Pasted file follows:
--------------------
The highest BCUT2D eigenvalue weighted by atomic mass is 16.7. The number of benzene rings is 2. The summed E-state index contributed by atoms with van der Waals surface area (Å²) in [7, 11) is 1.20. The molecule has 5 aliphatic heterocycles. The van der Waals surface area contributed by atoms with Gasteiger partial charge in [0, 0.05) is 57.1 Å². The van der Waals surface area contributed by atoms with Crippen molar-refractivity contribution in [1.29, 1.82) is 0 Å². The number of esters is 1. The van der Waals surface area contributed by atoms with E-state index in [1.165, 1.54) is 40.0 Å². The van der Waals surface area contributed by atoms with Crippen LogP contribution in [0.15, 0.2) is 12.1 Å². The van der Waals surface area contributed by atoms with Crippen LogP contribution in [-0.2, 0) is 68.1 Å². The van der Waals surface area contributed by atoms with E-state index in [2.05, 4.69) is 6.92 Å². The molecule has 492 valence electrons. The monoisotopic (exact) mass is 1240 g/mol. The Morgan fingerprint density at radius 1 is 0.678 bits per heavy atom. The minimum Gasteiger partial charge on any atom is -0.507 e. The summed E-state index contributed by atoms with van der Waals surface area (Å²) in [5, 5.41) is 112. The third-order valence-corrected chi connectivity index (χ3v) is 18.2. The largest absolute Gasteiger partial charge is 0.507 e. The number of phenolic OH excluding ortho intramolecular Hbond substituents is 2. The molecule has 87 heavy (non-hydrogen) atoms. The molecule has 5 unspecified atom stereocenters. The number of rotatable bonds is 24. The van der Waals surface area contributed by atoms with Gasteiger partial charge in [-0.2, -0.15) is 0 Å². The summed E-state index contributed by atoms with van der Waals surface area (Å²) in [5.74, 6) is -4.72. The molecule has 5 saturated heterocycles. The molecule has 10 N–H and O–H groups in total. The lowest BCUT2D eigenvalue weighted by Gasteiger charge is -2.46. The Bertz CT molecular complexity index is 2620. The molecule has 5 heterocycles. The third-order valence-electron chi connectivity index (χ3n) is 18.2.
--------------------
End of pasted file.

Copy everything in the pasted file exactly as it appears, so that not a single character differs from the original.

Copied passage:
The highest BCUT2D eigenvalue weighted by atomic mass is 16.7. The number of benzene rings is 2. The summed E-state index contributed by atoms with van der Waals surface area (Å²) in [7, 11) is 1.20. The molecule has 5 aliphatic heterocycles. The van der Waals surface area contributed by atoms with Gasteiger partial charge in [0, 0.05) is 57.1 Å². The van der Waals surface area contributed by atoms with Crippen molar-refractivity contribution in [1.29, 1.82) is 0 Å². The number of esters is 1. The van der Waals surface area contributed by atoms with E-state index in [1.165, 1.54) is 40.0 Å². The van der Waals surface area contributed by atoms with Crippen LogP contribution in [0.15, 0.2) is 12.1 Å². The van der Waals surface area contributed by atoms with Crippen LogP contribution in [-0.2, 0) is 68.1 Å². The van der Waals surface area contributed by atoms with E-state index in [2.05, 4.69) is 6.92 Å². The molecule has 492 valence electrons. The monoisotopic (exact) mass is 1240 g/mol. The Morgan fingerprint density at radius 1 is 0.678 bits per heavy atom. The minimum Gasteiger partial charge on any atom is -0.507 e. The summed E-state index contributed by atoms with van der Waals surface area (Å²) in [5, 5.41) is 112. The third-order valence-corrected chi connectivity index (χ3v) is 18.2. The largest absolute Gasteiger partial charge is 0.507 e. The number of phenolic OH excluding ortho intramolecular Hbond substituents is 2. The molecule has 87 heavy (non-hydrogen) atoms. The molecule has 5 unspecified atom stereocenters. The number of rotatable bonds is 24. The van der Waals surface area contributed by atoms with Gasteiger partial charge in [-0.2, -0.15) is 0 Å². The summed E-state index contributed by atoms with van der Waals surface area (Å²) in [5.74, 6) is -4.72. The molecule has 5 saturated heterocycles. The molecule has 10 N–H and O–H groups in total. The lowest BCUT2D eigenvalue weighted by Gasteiger charge is -2.46. The Bertz CT molecular complexity index is 2620. The molecule has 5 heterocycles. The third-order valence-electron chi connectivity index (χ3n) is 18.2.